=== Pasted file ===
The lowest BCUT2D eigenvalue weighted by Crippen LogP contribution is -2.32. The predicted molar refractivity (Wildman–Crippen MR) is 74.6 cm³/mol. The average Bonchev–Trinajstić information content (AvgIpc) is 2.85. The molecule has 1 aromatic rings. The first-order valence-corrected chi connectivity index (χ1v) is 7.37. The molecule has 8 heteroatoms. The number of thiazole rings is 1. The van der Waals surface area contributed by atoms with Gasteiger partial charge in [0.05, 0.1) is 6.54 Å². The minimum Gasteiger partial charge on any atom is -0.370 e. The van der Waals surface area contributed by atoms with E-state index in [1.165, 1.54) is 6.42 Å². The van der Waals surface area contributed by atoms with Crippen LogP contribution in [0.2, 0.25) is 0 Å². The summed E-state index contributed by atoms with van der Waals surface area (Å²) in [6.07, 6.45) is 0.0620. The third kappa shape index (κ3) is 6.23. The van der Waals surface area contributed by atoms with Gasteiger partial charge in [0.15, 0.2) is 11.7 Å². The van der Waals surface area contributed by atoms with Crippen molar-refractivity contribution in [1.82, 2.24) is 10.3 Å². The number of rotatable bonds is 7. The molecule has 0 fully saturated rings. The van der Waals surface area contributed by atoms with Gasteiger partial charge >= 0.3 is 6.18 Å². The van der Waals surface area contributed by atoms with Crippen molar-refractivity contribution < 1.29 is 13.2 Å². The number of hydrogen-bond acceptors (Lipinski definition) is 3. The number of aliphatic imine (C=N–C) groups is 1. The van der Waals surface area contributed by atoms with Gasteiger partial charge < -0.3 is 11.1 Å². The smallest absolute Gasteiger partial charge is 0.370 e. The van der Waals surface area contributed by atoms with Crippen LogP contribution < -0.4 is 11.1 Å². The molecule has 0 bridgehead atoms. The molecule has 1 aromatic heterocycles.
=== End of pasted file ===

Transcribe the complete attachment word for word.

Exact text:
The lowest BCUT2D eigenvalue weighted by Crippen LogP contribution is -2.32. The predicted molar refractivity (Wildman–Crippen MR) is 74.6 cm³/mol. The average Bonchev–Trinajstić information content (AvgIpc) is 2.85. The molecule has 1 aromatic rings. The first-order valence-corrected chi connectivity index (χ1v) is 7.37. The molecule has 8 heteroatoms. The number of thiazole rings is 1. The van der Waals surface area contributed by atoms with Gasteiger partial charge in [0.05, 0.1) is 6.54 Å². The minimum Gasteiger partial charge on any atom is -0.370 e. The van der Waals surface area contributed by atoms with E-state index in [1.165, 1.54) is 6.42 Å². The van der Waals surface area contributed by atoms with Crippen LogP contribution in [0.2, 0.25) is 0 Å². The summed E-state index contributed by atoms with van der Waals surface area (Å²) in [6.07, 6.45) is 0.0620. The third kappa shape index (κ3) is 6.23. The van der Waals surface area contributed by atoms with Gasteiger partial charge in [0.15, 0.2) is 11.7 Å². The van der Waals surface area contributed by atoms with Crippen molar-refractivity contribution in [1.82, 2.24) is 10.3 Å². The number of rotatable bonds is 7. The molecule has 0 fully saturated rings. The van der Waals surface area contributed by atoms with Gasteiger partial charge >= 0.3 is 6.18 Å². The van der Waals surface area contributed by atoms with Crippen molar-refractivity contribution < 1.29 is 13.2 Å². The number of hydrogen-bond acceptors (Lipinski definition) is 3. The number of aliphatic imine (C=N–C) groups is 1. The van der Waals surface area contributed by atoms with Gasteiger partial charge < -0.3 is 11.1 Å². The smallest absolute Gasteiger partial charge is 0.370 e. The van der Waals surface area contributed by atoms with Crippen LogP contribution < -0.4 is 11.1 Å². The molecule has 0 bridgehead atoms. The molecule has 1 aromatic heterocycles.